The purpose of this article is to persuade commissioners to focus, at least briefly, on staying out of jail, rather than their usual preoccupation with building and paying for jails. The challenge of being "legal" aside, the importance of ethical conduct for a public official can never be over-emphasized. A commissioner can hold down taxes, attract industry and pave roads and still become the subject of public ridicule if he or she breaches constituents’ trust. An office holder’s capacity to offer leadership can evaporate overnight in the face of allegations of impropriety or dishonesty. While the need for public confidence in its democratically elected leaders may be obvious, it is even important in a communist society.

Witness the leadership of China’s Premier, Zhu Rongji; even in the West, he is respected for his character and intelligence. Because of his brilliance and avoidance of cronyism, many observers give him a better than even shot at reforming China’s economy and human rights practices. According to a recent Time magazine story, while Mayor of Shanghai Rongji’s relatives asked him to bend a strict residency law so they could come live in the booming port city. Zhu turned them down, saying, "What I can do, I’ve already done. What I cannot do, I will never do." What Georgia county commissioners must "never do" if they are to be effective leaders, is trip over one of our myriad statutes dealing with official conduct.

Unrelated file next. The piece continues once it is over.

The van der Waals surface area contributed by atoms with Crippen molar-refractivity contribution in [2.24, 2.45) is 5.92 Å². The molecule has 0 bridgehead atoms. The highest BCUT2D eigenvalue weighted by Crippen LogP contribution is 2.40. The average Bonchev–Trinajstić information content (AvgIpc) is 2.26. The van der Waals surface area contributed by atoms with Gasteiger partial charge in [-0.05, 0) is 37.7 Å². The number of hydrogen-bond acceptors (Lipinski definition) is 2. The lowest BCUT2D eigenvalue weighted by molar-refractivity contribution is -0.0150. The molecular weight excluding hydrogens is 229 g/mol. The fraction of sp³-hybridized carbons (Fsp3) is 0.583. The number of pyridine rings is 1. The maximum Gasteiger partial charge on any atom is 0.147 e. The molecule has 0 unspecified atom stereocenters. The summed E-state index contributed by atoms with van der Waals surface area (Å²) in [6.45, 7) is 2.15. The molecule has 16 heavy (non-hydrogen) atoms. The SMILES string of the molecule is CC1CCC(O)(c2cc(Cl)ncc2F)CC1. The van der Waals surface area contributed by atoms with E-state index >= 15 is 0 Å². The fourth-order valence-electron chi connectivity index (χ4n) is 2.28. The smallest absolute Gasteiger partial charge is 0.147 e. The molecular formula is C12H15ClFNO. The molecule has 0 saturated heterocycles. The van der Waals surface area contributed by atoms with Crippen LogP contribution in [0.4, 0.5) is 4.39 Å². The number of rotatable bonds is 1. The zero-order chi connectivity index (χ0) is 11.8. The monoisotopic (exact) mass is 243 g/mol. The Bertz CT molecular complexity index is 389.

The Constitutional standard
A good place to begin a review of Georgia’s ethics laws is with the sweeping language of the Georgia Constitution:

"Public officers are the trustees and servants of the people and are at all times amenable to them."(2) So the Constitution declares lofty expectations of service and accountability. Interpreting the provision, the Georgia Supreme Court has set a high bar, quoting the observation of others that a trustee is held to something stricter than the morals of the marketplace and should have a most sensitive honor. The Court wrote that "County commissioners....[are] require to exercise the utmost good faith, fidelity, and integrity."(3)